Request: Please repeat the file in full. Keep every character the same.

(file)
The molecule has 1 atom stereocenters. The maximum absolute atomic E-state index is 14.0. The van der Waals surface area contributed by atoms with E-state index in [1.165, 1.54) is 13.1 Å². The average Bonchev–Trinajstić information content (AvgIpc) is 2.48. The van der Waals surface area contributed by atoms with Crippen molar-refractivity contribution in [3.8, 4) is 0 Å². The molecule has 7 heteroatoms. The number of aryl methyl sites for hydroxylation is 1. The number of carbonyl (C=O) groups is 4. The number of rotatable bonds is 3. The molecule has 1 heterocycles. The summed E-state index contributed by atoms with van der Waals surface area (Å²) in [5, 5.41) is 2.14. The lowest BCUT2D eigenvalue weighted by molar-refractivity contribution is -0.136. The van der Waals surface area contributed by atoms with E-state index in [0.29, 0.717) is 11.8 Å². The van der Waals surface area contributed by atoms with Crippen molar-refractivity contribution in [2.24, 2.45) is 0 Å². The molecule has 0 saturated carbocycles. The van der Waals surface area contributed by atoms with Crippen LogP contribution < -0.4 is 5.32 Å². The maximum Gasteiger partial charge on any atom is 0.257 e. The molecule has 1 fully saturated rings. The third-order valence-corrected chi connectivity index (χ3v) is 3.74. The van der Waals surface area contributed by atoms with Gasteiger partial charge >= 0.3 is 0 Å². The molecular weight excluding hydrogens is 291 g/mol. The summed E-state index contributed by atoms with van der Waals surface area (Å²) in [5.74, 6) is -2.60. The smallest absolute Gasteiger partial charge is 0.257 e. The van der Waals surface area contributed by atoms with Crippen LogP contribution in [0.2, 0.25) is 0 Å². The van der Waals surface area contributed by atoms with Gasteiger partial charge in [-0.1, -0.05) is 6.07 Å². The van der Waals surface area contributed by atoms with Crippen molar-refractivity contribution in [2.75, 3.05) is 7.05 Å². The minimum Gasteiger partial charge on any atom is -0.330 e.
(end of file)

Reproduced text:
The molecule has 1 atom stereocenters. The maximum absolute atomic E-state index is 14.0. The van der Waals surface area contributed by atoms with E-state index in [1.165, 1.54) is 13.1 Å². The average Bonchev–Trinajstić information content (AvgIpc) is 2.48. The van der Waals surface area contributed by atoms with Crippen molar-refractivity contribution in [3.8, 4) is 0 Å². The molecule has 7 heteroatoms. The number of aryl methyl sites for hydroxylation is 1. The number of carbonyl (C=O) groups is 4. The number of rotatable bonds is 3. The molecule has 1 heterocycles. The summed E-state index contributed by atoms with van der Waals surface area (Å²) in [5, 5.41) is 2.14. The lowest BCUT2D eigenvalue weighted by molar-refractivity contribution is -0.136. The van der Waals surface area contributed by atoms with E-state index in [0.29, 0.717) is 11.8 Å². The van der Waals surface area contributed by atoms with Crippen molar-refractivity contribution in [2.24, 2.45) is 0 Å². The molecule has 0 saturated carbocycles. The van der Waals surface area contributed by atoms with Crippen LogP contribution < -0.4 is 5.32 Å². The maximum Gasteiger partial charge on any atom is 0.257 e. The molecule has 1 fully saturated rings. The third-order valence-corrected chi connectivity index (χ3v) is 3.74. The van der Waals surface area contributed by atoms with Gasteiger partial charge >= 0.3 is 0 Å². The molecular weight excluding hydrogens is 291 g/mol. The summed E-state index contributed by atoms with van der Waals surface area (Å²) in [5.74, 6) is -2.60. The smallest absolute Gasteiger partial charge is 0.257 e. The van der Waals surface area contributed by atoms with Crippen LogP contribution in [0.2, 0.25) is 0 Å². The van der Waals surface area contributed by atoms with Gasteiger partial charge in [-0.1, -0.05) is 6.07 Å². The van der Waals surface area contributed by atoms with Crippen molar-refractivity contribution in [2.75, 3.05) is 7.05 Å². The minimum Gasteiger partial charge on any atom is -0.330 e.